a full accounting of all IIT monies.
In the intervening seven years, Cobell’s team has piled
up an impressive series of victories. In February 1999,
Judge Lamberth held Babbitt, Treasury Secretary Robert Rubin,
and Assistant Interior Secretary Kevin Gover in contempt
of court. In August 1999, Lamberth ordered the Treasury
to pay $600,000 in fines for misconduct.
And on Dec. 21 of that same year, the judge issued his Phase
One opinion (the case is divided into two phases), wherein
he found that the government had breached its trust responsibilities
to Native Americans and ordered the government to file quarterly
reports detailing its reform efforts. Lamberth also retained
jurisdiction over the reform for a period of five years.
During the first phase, the Interior seems to have bungled
things in every conceivable way. The Senate Government Affairs
Committee cited the Interior’s handling of the Indian trust
as one of its “Ten Worst” examples of federal government
mismanagement. It came to light through a report filed by
court-appointed Special Master Alan Balaran that Interior
and Justice Department lawyers were destroying e-mail messages
at the same time they were assuring the court the messages
were being preserved.
The second phase of the trial, to determine the sums owed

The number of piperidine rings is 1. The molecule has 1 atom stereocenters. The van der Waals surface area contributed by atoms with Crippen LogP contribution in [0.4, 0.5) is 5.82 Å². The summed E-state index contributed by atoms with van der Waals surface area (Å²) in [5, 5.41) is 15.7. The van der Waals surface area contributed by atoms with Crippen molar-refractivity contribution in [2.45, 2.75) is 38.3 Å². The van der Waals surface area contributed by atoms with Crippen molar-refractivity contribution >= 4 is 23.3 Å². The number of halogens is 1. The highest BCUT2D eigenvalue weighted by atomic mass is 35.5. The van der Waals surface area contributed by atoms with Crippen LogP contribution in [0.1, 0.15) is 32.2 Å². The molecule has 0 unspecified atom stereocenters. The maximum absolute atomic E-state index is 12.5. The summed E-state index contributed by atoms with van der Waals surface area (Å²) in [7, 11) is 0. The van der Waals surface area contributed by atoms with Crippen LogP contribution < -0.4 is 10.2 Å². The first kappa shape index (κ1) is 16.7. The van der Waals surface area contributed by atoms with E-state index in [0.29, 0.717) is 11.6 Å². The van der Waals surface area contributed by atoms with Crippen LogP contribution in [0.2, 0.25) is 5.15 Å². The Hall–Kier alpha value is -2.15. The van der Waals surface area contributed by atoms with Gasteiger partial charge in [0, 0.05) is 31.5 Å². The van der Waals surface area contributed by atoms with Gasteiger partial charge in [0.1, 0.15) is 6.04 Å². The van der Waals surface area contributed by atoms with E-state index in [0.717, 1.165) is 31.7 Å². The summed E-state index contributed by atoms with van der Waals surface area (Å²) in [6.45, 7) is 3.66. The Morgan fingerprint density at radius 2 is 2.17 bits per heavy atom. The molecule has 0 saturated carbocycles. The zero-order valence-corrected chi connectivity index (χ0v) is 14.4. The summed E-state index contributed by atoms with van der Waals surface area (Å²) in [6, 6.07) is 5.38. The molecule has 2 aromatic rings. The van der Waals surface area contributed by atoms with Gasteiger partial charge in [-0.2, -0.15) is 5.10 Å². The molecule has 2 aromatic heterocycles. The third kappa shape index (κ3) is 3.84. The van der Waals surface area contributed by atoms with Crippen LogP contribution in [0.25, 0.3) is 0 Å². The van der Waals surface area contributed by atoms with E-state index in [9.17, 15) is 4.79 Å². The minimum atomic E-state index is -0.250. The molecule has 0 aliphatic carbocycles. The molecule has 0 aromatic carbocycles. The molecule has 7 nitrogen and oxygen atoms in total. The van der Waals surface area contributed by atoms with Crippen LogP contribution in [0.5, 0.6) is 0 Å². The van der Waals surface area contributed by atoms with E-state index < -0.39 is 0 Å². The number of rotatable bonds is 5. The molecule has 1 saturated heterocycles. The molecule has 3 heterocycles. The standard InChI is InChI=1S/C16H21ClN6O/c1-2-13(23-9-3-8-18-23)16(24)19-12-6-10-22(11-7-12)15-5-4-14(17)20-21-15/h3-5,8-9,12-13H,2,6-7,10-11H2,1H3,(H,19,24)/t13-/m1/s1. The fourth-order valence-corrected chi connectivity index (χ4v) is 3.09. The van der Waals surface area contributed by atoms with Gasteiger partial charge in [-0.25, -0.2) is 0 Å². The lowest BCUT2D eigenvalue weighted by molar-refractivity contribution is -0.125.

to Indian trustees, is now underway. As the suit nears its
conclusion, the federal government has tried every means
available, ethical or otherwise, to derail or minimize the
On Sept. 29, 2003, Special Master Balaran filed a site visit
report after being ordered to vacate the premises of the
Dallas office of the Minerals Management Service. In the
report, Balaran cited “chaotic document management, an inability
to locate audit files . . . and the unexplained presence
of an industrial shredder.”
The destruction of vital documents has continued and has
been cited repeatedly in reports to the court. Numerous
experts have testified that a true accounting of the trust
based on existing records is impossible. As a result the
plaintiffs have submitted an accounting plan employing satellite
mapping technology to estimate how much money individual
Native Americans should have received from oil leases on
their lands. Gingold explains that such methodology is necessary
when records necessary for an accounting of funds have been
Using detailed production records from every well drilled
in the West, the plaintiffs can determine how many of those
wells are on Indian reservations. With this information,
the amount of revenue those wells managed through government
leases would have produced can be estimated. The mapping
technology also includes ways of calculating for timber,
grazing and mineral leases on Native American lands in the
Trust reform is taking a heavy toll on the national treasury.
The administration has requested $554 million in the 2004
budget to reform the trust fund, an increase of $183.3 million
above the $370.2 million that was set aside in 2003. In
a recent letter from the Indian Affairs Committee, Sen.
Ben Nighthorse Campbell (R-Colo.) urged a speedy settlement
and predicted that Congress would intervene soon and negotiate
a settlement if the suit was not resolved.
Support for Cobell’s efforts in the Native American community
is far from universal, however, and this may prove the greatest
remaining obstacle to a fair and final settlement. Because